Over the years off and on I’ve played mainly longer games, of an estimated time of 15 minutes or more, called “standard” under FICS’s rating system. Nevertheless I have played some faster games, including something called bughouse. “Bughouse” is an old slang term for a mental hospital; bughouse, the game played with chess pieces, got its name from the chaos which ensued over both boards with pieces being swapped back and forth. (It’s also known as Siamese chess, tandem chess, and some other names.)

Yes, I did say both boards. Bughouse is a team game, with one player on each team playing as white and one as black. Captured pieces go to a partner who can drop them on any vacant square in lieu of a move, with the exception pawns cannot be dropped on the first or last rank. The object is to either win on time, or by checkmating the opponent’s king. One checkmate or one fallen flag decides the game for both boards. Typical bughouse time controls were “5 0” (five minutes, no increment) in the early days. Over the years, they have been reduced to “2 0” (two minutes, no increment).

That’s two minutes. For each player. To play the entire game.

Suddenly the moniker of “bughouse” starts to look damned accurate.

If that was everything, if bughouse were just two chess games joined into one making something completely different, with players respecting the same decorum appropriate for a chess server, there wouldn’t be an issue. If only that were the case in reality. Abuse of all kinds is a problem on many chess servers; on FICS, bughouse players account for a disproportionate amount of it (both my personal observations and what I have heard talking to admins). Here is a somewhat abridged version of the “help abuse” file on FICS, with an emphasis on rules bughouse players have been known to violate at various points in the past:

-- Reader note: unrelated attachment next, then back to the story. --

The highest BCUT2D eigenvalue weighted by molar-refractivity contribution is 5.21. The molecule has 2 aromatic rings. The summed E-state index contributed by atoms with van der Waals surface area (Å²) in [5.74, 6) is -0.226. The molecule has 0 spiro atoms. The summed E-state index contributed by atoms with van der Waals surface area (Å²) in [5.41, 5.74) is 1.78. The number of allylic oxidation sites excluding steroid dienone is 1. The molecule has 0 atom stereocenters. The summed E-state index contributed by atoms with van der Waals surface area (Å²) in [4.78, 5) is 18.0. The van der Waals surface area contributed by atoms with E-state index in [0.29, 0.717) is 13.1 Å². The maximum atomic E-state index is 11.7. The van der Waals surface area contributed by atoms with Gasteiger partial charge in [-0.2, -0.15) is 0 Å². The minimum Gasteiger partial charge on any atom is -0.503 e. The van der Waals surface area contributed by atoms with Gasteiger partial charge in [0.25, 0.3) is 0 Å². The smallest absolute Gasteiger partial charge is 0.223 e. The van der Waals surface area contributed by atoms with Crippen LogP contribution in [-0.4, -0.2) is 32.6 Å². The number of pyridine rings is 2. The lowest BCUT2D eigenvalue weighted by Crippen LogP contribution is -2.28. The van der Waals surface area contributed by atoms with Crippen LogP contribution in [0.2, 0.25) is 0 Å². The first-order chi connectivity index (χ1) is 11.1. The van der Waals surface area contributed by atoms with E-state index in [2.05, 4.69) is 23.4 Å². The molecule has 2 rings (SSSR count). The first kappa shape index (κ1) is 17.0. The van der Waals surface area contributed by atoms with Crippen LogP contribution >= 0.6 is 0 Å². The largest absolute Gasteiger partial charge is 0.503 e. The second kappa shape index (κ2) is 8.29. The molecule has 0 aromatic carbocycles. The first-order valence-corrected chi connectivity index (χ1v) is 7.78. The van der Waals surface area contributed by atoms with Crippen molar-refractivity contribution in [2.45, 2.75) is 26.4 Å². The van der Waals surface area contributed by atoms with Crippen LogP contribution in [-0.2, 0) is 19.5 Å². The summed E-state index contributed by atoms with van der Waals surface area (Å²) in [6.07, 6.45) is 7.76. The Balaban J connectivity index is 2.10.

The purpose of FICS is to provide a free, friendly, family orientated means for chess enthusiasts to play chess and discuss topics of interest. When abusive actions occur, FICS administrators have the authority to take steps to stop these actions from occurring. […] Examples of abuse include, but are not limited to:

1. Harassment of users including harassment related to race, religion, gender, sexual orientation, etc and discussion which promotes such intolerances.

2. Harassing, threatening or abusing a staff member (administrator, SR, CA, TM or someone who has been asked to act on their behalf) in the course of their duties.

3. Obscene communications – all public communications should be appropriate if viewed by our youngest members (some as young as 8 years old).

4. Profanity.


6. Making public accusations against other players (including in finger or formula notes) including but not limited to accusations of abuse or accusations of cheating.

7. Connecting to the server as a guest to get around censors or noplays directed to your playing account by another player.

8. Using blindfold, team or other accounts including unregistered handles to evade server sanctions that may have been imposed on you.


11. Distributing, buying, selling, handling, or attempting to gain the personal information of another person (including real name, email address, password etc) without permission, or any server related file or screen information which is not available to all registered users by legal server means, or any server document or correspondence not intended for general viewing. Attempting to obtain such information by deceit.


15. Throwing games or knowingly allow another user to throw games to you, or agreeing results in advance, or aborting on purpose by disconnection to avoid rating changes.


19. Tampering with timeseal or interface code to facilitate cheating, or development of such cheating facilities including distributing the (amended) code.